The Cheater

Blog 15


My nickname among the students has become “the cheater”.  Another teacher might take offence to such a label, but I wear it like a badge of honour.  I encourage everyone in the class to be bold as they lie, cheat and manipulate. Pull the wool over people’s eyes, control their thoughts and make them believe every word you say is the truth – it’s the only way you’ll ever be successful.  Welcome to the politics of filmmaking.


If you have been following our chronicles here, you’ll hopefully remember when I revealed to one student that King Kong only exists in film and our imaginations. The example was at the extreme end of the spectrum, but not understanding the process of filmmaking permeates in each of the students in some way.  Yesterday we shot our final of the five films, and almost shot-by-shot I had to remind the writer/director that we were making a fiction film - the audience is willing, nay expects, to be deceived. Too gentle and caring she was, she just didn’t seem to have the heart to hoodwink her own audience. A filmmaker is nothing but a con artist, I tried to tell her, like all magicians who use illusions instead of magic.  Still, she was convinced that if her character crossed this road, the next scene had to take place on the other side. If there weren’t any lights on the street, why should we add them? People in Bujumbura only cook this meal at a certain time of day, we can’t ask them to do it later on – it would be dishonest. Yes, I tried to argue, and it would also mean our shooting day wouldn’t have ran from 6:30a.m. until 1:00a.m.  Did I mention how relieved I am that production is over?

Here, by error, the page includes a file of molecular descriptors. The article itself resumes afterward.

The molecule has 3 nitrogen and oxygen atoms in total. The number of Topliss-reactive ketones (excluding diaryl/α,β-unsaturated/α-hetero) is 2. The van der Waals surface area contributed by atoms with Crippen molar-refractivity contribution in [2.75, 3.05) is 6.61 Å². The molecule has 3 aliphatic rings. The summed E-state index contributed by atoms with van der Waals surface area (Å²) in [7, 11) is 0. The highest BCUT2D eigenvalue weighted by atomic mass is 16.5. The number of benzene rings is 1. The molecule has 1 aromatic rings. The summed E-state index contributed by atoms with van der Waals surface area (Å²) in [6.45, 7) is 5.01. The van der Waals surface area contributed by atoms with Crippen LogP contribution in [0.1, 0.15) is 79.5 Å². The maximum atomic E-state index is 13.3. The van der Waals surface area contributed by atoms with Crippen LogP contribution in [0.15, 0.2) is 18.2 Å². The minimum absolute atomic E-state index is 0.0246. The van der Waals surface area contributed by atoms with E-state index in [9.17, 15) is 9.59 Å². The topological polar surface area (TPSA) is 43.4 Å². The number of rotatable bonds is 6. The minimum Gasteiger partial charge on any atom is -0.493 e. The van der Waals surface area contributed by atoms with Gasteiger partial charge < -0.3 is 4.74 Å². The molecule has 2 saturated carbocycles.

The shoot itself, however, was definitely memorable. The script was the most non-narrative of any we received, and for the first half is just a reflection on how a certain class in Bujumbura seems to pass impoverished Congolese refugees daily with disregard.  Those scenes involved a little (real) smoke but no mirrors, as no amount of cheating could possibly give a better sense of their marginalized lives than filming the truth.


The sound of pouring rain woke us all up early this morning, which was excused because we had some leftover pancake mix and real Canadian maple syrup from the other day to cook-up.  Canada and Burundi don’t have much in common, but they do share a birthday/independence day of July 1st, so we invited some friends over and finally made that Canadian breakfast we had been planning for about a month.  We took the occasion to also plan an upcoming field trip to Rwanda with our students. We leave tomorrow morning and plan on taking this week between production and post-production to visit Kigali, the countryside and the set of a feature film being shot about the 1994 Rwandan genocide. They’ll all be able to witness professional tricksters first-hand, I can’t wait.  

Christopher Redmond